Lobster Roll — Red's Eats, Wiscasset, ME
The lobster roll debate is a lively one, and I might cast my vote for a different place on a different day, but Red's Eats knows how to bring it, and they don't fuss with accoutrements. You're served a whole lobster's worth of meat on a toasted bun. No hacking up the meat, no obfuscation, just goodness.
Italian Hoagie — The White House, Atlantic City
Like the mighty lobster roll, the hoagie debate is strong. For my money though, good deli meat is good deli meat, and it's not too difficult to come by. I've had great hoagies (though they sometimes go by different names) all over the map, and passable hoagies nearly everywhere. So the deciding factors are sandwich construction and the roll. And absolutely nowhere serves better classic crusty/chewy hoagie rolls than The White House.
Turkey Reuben (a/k/a, "Rachel") — The Original Turkey, Philadelphia
There is just so much to be said for a shmear of good Russian dressing and coleslaw topping a pile of fresh sliced, perfectly roasted turkey breast. I've had similar deli versions served cold — a favorite of which was a turkey/roast beef combo. This particular version adds a couple slices of Swiss, puts it between good wheat bread and pops it on the sandwich press until its absolutely beautiful. This is a sandwich that simply melts in your mouth.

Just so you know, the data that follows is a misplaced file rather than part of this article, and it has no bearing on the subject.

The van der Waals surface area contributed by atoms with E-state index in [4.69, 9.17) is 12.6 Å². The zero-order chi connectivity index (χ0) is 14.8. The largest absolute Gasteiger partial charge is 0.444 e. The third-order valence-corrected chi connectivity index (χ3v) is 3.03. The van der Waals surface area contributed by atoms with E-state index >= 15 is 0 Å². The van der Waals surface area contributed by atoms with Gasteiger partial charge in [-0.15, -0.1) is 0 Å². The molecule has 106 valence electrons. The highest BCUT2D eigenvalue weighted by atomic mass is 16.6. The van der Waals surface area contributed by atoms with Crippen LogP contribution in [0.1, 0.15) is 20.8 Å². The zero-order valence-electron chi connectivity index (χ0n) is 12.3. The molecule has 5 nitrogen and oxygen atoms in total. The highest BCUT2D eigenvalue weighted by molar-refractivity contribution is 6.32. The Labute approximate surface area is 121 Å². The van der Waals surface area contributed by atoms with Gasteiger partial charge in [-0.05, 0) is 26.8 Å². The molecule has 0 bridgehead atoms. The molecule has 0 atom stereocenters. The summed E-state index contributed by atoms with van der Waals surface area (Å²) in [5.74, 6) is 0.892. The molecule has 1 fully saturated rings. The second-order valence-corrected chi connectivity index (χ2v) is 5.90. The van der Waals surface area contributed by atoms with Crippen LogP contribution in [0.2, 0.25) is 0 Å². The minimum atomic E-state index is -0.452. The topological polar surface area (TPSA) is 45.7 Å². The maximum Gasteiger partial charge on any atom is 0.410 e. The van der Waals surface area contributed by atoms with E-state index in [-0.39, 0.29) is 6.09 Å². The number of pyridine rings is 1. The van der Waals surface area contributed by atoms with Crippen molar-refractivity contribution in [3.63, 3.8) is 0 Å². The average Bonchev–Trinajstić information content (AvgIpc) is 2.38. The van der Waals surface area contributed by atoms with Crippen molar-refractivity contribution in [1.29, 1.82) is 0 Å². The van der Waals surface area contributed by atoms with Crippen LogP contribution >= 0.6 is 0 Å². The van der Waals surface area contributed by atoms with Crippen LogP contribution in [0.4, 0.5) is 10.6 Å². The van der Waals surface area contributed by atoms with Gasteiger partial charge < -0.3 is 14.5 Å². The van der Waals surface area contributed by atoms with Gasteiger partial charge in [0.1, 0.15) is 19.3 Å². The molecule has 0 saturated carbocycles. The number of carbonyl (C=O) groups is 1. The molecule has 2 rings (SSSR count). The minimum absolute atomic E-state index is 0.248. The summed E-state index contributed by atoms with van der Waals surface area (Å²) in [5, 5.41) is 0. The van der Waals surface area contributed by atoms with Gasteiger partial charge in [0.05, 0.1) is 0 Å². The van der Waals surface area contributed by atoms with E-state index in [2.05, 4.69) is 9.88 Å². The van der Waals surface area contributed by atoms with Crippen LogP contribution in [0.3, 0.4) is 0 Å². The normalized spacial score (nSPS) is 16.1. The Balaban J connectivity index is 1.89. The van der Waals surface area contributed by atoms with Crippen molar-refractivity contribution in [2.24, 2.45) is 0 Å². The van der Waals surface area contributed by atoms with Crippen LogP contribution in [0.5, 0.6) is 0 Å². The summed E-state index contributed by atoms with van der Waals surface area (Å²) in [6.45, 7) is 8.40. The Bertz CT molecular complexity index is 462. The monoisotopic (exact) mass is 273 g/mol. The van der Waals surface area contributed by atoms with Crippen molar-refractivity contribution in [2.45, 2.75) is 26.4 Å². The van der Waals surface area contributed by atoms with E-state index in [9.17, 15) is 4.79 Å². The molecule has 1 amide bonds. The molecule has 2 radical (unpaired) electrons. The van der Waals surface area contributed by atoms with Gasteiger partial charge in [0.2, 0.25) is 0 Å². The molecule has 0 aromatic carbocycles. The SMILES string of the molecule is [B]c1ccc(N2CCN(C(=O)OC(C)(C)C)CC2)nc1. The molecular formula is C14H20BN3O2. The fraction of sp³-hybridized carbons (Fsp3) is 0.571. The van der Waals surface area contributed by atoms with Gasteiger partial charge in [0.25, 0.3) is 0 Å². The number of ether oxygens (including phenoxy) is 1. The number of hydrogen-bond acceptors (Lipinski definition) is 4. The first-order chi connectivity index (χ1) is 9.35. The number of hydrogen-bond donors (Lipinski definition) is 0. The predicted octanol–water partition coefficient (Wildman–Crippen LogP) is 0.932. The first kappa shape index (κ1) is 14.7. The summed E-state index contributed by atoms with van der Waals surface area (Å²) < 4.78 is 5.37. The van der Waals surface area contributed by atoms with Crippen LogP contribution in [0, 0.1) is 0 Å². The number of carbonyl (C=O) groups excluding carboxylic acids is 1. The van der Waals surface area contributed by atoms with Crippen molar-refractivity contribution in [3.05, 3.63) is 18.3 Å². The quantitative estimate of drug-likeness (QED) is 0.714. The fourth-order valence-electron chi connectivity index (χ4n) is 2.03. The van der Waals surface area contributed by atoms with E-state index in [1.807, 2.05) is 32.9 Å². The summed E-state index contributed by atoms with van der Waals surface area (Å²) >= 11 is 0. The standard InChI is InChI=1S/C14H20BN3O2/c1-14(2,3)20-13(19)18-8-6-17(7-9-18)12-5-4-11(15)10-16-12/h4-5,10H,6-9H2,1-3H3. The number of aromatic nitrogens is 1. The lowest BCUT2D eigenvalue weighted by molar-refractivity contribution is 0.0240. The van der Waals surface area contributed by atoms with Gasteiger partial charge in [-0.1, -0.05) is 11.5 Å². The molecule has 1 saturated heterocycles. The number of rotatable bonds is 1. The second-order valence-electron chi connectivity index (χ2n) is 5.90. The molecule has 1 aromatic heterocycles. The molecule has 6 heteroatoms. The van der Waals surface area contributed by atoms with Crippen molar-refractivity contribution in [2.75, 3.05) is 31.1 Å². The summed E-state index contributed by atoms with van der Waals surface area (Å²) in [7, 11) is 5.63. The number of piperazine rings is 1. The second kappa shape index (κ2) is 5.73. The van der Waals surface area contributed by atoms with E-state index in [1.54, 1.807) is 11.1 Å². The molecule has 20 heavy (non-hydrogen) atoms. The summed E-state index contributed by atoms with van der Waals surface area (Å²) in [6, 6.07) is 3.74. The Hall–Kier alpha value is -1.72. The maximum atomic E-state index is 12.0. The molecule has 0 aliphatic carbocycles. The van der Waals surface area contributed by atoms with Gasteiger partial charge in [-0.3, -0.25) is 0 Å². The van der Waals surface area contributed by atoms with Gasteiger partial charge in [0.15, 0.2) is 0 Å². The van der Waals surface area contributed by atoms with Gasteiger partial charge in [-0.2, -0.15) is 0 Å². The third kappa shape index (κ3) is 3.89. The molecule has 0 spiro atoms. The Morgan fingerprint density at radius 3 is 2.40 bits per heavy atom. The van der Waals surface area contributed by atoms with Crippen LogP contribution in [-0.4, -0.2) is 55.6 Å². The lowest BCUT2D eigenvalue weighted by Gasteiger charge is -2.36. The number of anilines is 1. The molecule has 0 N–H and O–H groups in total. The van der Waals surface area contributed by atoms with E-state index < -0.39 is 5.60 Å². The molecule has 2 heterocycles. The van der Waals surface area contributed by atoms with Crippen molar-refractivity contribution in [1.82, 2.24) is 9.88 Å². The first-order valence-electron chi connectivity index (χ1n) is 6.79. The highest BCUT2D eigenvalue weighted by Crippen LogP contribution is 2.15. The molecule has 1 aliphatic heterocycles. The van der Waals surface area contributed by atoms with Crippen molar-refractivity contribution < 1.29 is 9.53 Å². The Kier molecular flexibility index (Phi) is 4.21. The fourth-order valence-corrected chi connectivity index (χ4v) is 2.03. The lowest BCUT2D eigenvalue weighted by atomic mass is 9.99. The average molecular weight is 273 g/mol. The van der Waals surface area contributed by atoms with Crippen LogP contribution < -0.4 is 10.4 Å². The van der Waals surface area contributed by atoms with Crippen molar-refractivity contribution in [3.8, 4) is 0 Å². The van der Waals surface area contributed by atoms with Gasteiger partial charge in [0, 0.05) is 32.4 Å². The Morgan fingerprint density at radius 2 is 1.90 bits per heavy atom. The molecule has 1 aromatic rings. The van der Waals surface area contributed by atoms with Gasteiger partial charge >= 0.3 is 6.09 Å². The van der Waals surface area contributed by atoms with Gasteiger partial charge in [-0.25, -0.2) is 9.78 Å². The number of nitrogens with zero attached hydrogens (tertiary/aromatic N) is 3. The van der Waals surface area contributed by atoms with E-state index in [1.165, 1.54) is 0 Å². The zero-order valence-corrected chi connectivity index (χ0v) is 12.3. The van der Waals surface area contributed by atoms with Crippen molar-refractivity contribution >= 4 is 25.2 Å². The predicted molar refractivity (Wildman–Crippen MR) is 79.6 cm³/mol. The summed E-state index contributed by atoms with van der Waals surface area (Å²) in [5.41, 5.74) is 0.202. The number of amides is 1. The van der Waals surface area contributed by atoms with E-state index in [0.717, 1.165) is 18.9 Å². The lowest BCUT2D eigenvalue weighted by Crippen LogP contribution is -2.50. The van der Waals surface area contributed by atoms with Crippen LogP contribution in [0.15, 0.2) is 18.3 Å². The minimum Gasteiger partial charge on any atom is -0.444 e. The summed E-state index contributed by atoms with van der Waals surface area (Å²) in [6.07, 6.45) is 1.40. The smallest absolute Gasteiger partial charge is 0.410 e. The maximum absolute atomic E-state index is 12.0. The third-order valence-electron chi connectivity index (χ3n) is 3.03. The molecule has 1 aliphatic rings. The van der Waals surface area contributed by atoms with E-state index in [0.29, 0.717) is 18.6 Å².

I don't know that I have yet found the perfect cubano — a delicious pressed construction of roast pork, ham, cheese, spicy brown mustard, and chopped pickles — but that only serves to inspire me to continue the quest. I've certainly come close. Clearly, this may require fact-finding missions to Miami and Havana and all places Cuban. But in my own backyard, there are two places within a stone's throw of each other that do the cubano solid: Chez Henri and the Montrose Spa.
Chicken Torta — Tacos Lupita, Somerville, MA
Torta is a generic Spanish term, which, like the Vietnamese báhn mì, loosely translates to "that which makes the mouth water, the knees go weak, and the heart grow fond of foreign lands." My favorite torta starts with well-spiced grilled chicken, adds a spoon or two of beans, avocado, lettuce, tomato, a couple of jalapeño slices, and mayo. Nothing crazy, but the roll is nice and soft and the effect is outstanding.
Cheeseburger (fast food) — In-N-Out Burger
In-N-Out is to fast food burgers what a hot-off-the-line Krispy Kreme glazed is to donuts doughnuts — namely, the only kind that I will happily eat. It's not quite slow food, but it's good enough and fresh enough to make you forget it's fast food.
Cheeseburger (for reals) — Your Backyard, Your City
Don't let anyone make a better burger than you can serve your damn self. There is nothing more simple than grilling up your own burger, grilling it right, topping it with your favorite cheese, a perfect slice of tomato, etc.
Yes, I realize full well that the above list is guilty of a dearth of cold sandwiches. Rest assured that there are indeed plans for a future annex to the SHOF for our heat-challenged friends — once we are able to secure proper funding. Perhaps a reserved space for the buttered Parisian baguette with country ham, gruyere, hard-boiled egg, and lettuce. But for now, these are my darlings, and I'm gonna dance with them until a cardiologist looks into my heart and stomps on my soul by telling me to lay off.